Eastwood, Jayne and Francis. The opinion of the court was delivered by Francis, J.A.D.
This is a landlord and tenant, personal injury, negligence action. At the conclusion of the trial the jury returned a verdict in favor of the defendant. Appellants seek a reversal of the consequent judgment, contending that the trial court erred in allowing the introduction of prejudicially incompetent evidence.
At the time in question respondent was the owner of a garden apartment development in Bloomfield, N.J. The development consisted of 20 two-story buildings, each building containing four apartments, two on each floor.
Esther Notkin was a tenant in one of the buildings. One entrance and exit way was provided for use in common by all four tenants. In leaving the building the tenant would go through a door to an exterior platform from which a series of steps led to the sidewalk.
On December 26, 1950 there was a three-inch snowfall in the area. On each succeeding day thereafter, including December 29, the day of the accident, some rain fell. However, according to the weather bureau report, on the day of the accident generally one inch of snow still remained. The evidence discloses also that on December 29 the rain was accompanied by freezing temperatures which produced an icy condition on the walking surfaces in the vicinity.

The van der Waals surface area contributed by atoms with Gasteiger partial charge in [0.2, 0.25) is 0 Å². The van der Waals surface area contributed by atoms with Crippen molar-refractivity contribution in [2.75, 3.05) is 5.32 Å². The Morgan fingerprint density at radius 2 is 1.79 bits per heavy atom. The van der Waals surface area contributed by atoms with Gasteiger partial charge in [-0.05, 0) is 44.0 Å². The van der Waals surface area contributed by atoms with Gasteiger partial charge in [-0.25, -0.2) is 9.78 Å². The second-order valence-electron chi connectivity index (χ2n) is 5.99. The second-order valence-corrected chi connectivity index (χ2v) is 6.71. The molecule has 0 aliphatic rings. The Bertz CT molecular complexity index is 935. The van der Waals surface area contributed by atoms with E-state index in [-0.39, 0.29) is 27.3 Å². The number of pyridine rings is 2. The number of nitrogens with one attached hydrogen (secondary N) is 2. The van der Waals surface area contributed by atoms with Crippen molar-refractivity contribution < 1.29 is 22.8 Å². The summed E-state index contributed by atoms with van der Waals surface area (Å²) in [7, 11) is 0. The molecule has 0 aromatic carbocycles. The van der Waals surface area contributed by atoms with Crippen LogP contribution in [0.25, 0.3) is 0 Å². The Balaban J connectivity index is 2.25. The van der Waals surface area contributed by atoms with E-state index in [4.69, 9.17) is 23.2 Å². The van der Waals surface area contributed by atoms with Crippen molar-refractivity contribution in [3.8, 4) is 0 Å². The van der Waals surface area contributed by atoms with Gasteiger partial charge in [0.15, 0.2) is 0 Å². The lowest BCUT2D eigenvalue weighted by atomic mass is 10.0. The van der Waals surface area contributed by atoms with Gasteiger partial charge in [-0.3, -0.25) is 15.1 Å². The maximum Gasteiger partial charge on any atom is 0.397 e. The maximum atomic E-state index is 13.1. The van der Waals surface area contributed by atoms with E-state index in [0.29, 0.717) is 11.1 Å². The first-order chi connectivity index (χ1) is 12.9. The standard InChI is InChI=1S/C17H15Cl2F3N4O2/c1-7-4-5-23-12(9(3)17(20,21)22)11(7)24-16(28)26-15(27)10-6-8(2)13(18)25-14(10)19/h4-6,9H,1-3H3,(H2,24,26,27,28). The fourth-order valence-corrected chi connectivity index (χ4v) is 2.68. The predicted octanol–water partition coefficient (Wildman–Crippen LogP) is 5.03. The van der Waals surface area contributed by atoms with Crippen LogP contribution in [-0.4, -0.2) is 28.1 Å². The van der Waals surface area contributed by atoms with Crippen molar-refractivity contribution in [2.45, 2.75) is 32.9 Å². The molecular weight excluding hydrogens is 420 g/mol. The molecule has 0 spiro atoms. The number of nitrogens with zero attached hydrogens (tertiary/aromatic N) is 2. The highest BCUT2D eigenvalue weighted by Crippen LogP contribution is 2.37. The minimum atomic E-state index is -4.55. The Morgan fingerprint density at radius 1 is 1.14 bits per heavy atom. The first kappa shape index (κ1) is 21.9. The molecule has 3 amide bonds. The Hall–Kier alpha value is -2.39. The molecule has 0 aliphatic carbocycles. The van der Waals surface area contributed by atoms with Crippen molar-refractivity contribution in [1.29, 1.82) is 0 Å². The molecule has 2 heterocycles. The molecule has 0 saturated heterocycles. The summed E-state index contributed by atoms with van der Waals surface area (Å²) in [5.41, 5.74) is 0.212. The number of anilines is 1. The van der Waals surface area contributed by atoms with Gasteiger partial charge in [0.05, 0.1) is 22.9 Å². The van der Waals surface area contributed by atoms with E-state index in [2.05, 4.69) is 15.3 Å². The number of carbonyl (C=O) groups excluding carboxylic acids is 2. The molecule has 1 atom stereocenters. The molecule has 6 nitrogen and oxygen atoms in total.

At about 7:45 A.M. Mrs. Notkin undertook to leave her building. The outside platform and steps were covered with
snow and ice, as they had been the previous day. There was neither salt nor sand on the surface. In stepping onto the first downward step, she slipped and landed on her back, receiving the injuries for which compensation was sought.
It appeared that the landlord had two superintendents in its employ to look after all 20 of these buildings, and in the allocation of work Buckman, one of them, was assigned to the Notkin building. Shortly after this accident, Buckman went to California and respondent's manager testified that his address was unknown. A third person, Bert Pearson, who said he worked under Buckman, was employed also around the place as a laborer. However, he admitted that Buckman did the work on appellants' dwelling, while he, Pearson, was occupied on other buildings.
Undoubtedly because Buckman was not available as a witness, respondent called Pearson and undertook to prove through him the procedure generally followed by the landlord around December 1950 in cleaning the premises after snow storms. At first, the trial court sustained an objection to this proof but later was persuaded to allow it.
The basis for the offer is not entirely clear from the record. Counsel informed the court that he wished to "give information as to the procedure of removing snow during snow storms * * *," although they had "no relevant knowledge of the actual facts" of the accident or any specific information as to "what was done about this particular snow storm." This colloquy took place between court and counsel:
"Are you offering proof of a standard system carried through?
Mr. Blake: The system that they used in that place during that time.
The Court: What precaution was taken covering that period of time?
Mr. Blake: It would be in a general manner, around the ...